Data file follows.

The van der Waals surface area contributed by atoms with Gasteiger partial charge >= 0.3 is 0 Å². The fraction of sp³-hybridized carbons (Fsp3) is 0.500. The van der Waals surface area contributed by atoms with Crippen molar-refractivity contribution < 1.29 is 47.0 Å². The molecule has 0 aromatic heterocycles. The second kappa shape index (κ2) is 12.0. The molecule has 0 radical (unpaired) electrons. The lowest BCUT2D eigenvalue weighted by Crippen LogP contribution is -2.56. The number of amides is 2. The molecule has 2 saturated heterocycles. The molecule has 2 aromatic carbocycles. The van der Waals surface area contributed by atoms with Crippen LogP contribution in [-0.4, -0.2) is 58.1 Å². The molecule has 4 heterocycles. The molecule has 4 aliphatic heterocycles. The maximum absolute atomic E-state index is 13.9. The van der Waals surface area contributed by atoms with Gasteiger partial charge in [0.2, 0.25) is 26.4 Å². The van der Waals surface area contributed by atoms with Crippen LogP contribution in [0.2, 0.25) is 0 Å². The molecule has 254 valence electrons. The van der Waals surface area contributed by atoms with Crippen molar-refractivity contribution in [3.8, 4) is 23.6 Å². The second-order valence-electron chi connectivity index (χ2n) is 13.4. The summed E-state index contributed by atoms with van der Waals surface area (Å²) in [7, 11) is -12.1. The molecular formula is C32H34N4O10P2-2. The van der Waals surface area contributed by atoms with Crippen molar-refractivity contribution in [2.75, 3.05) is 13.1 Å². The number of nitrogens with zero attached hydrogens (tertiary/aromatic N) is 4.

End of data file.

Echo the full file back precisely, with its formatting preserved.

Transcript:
The van der Waals surface area contributed by atoms with Gasteiger partial charge >= 0.3 is 0 Å². The fraction of sp³-hybridized carbons (Fsp3) is 0.500. The van der Waals surface area contributed by atoms with Crippen molar-refractivity contribution < 1.29 is 47.0 Å². The molecule has 0 aromatic heterocycles. The second kappa shape index (κ2) is 12.0. The molecule has 0 radical (unpaired) electrons. The lowest BCUT2D eigenvalue weighted by Crippen LogP contribution is -2.56. The number of amides is 2. The molecule has 2 saturated heterocycles. The molecule has 2 aromatic carbocycles. The van der Waals surface area contributed by atoms with Crippen LogP contribution in [-0.4, -0.2) is 58.1 Å². The molecule has 4 heterocycles. The molecule has 4 aliphatic heterocycles. The maximum absolute atomic E-state index is 13.9. The van der Waals surface area contributed by atoms with Gasteiger partial charge in [0.2, 0.25) is 26.4 Å². The van der Waals surface area contributed by atoms with Crippen LogP contribution in [0.2, 0.25) is 0 Å². The molecule has 254 valence electrons. The van der Waals surface area contributed by atoms with Crippen molar-refractivity contribution in [3.8, 4) is 23.6 Å². The second-order valence-electron chi connectivity index (χ2n) is 13.4. The summed E-state index contributed by atoms with van der Waals surface area (Å²) in [7, 11) is -12.1. The molecular formula is C32H34N4O10P2-2. The van der Waals surface area contributed by atoms with Crippen molar-refractivity contribution in [2.75, 3.05) is 13.1 Å². The number of nitrogens with zero attached hydrogens (tertiary/aromatic N) is 4.